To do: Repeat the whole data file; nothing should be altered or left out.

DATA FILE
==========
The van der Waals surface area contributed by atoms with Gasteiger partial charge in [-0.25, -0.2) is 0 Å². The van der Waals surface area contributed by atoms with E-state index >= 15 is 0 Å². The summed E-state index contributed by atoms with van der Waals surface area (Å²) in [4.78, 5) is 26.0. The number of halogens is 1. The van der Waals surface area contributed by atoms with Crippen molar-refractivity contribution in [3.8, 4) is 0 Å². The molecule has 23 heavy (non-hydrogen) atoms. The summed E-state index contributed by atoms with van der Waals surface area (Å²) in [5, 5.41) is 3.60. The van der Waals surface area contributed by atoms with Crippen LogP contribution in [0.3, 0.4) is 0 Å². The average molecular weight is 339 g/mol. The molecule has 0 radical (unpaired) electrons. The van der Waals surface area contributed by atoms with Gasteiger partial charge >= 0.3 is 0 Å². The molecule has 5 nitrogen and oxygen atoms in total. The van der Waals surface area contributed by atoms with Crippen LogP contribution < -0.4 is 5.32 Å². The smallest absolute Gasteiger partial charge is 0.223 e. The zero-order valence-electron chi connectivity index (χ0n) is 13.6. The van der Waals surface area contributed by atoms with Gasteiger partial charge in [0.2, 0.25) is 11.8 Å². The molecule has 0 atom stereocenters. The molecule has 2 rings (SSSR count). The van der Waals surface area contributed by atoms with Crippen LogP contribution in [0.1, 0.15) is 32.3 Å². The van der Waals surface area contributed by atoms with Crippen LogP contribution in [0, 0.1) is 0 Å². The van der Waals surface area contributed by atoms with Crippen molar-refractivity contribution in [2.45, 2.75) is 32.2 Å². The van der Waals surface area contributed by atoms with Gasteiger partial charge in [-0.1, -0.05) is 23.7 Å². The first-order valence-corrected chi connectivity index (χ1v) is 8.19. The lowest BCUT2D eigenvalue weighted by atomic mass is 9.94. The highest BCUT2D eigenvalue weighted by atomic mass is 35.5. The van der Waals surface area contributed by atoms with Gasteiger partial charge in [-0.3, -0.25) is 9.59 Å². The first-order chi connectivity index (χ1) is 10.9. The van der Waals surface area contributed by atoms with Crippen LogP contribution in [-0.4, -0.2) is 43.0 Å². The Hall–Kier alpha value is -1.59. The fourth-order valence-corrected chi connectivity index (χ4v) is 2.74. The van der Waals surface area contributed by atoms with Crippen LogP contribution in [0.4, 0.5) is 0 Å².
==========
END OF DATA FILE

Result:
The van der Waals surface area contributed by atoms with Gasteiger partial charge in [-0.25, -0.2) is 0 Å². The van der Waals surface area contributed by atoms with E-state index >= 15 is 0 Å². The summed E-state index contributed by atoms with van der Waals surface area (Å²) in [4.78, 5) is 26.0. The number of halogens is 1. The van der Waals surface area contributed by atoms with Crippen molar-refractivity contribution in [3.8, 4) is 0 Å². The molecule has 23 heavy (non-hydrogen) atoms. The summed E-state index contributed by atoms with van der Waals surface area (Å²) in [5, 5.41) is 3.60. The van der Waals surface area contributed by atoms with Crippen LogP contribution in [0.3, 0.4) is 0 Å². The average molecular weight is 339 g/mol. The molecule has 0 radical (unpaired) electrons. The van der Waals surface area contributed by atoms with Gasteiger partial charge >= 0.3 is 0 Å². The molecule has 5 nitrogen and oxygen atoms in total. The van der Waals surface area contributed by atoms with Crippen LogP contribution < -0.4 is 5.32 Å². The smallest absolute Gasteiger partial charge is 0.223 e. The zero-order valence-electron chi connectivity index (χ0n) is 13.6. The van der Waals surface area contributed by atoms with Gasteiger partial charge in [0.2, 0.25) is 11.8 Å². The molecule has 0 atom stereocenters. The molecule has 2 rings (SSSR count). The van der Waals surface area contributed by atoms with Crippen LogP contribution in [0.1, 0.15) is 32.3 Å². The van der Waals surface area contributed by atoms with Crippen LogP contribution in [0, 0.1) is 0 Å². The van der Waals surface area contributed by atoms with Crippen molar-refractivity contribution in [2.45, 2.75) is 32.2 Å². The van der Waals surface area contributed by atoms with Gasteiger partial charge in [-0.1, -0.05) is 23.7 Å². The first-order valence-corrected chi connectivity index (χ1v) is 8.19. The lowest BCUT2D eigenvalue weighted by atomic mass is 9.94. The highest BCUT2D eigenvalue weighted by atomic mass is 35.5. The van der Waals surface area contributed by atoms with Gasteiger partial charge in [-0.3, -0.25) is 9.59 Å². The first-order chi connectivity index (χ1) is 10.9. The van der Waals surface area contributed by atoms with Crippen LogP contribution in [-0.4, -0.2) is 43.0 Å². The Hall–Kier alpha value is -1.59. The fourth-order valence-corrected chi connectivity index (χ4v) is 2.74. The van der Waals surface area contributed by atoms with Crippen LogP contribution in [0.4, 0.5) is 0 Å².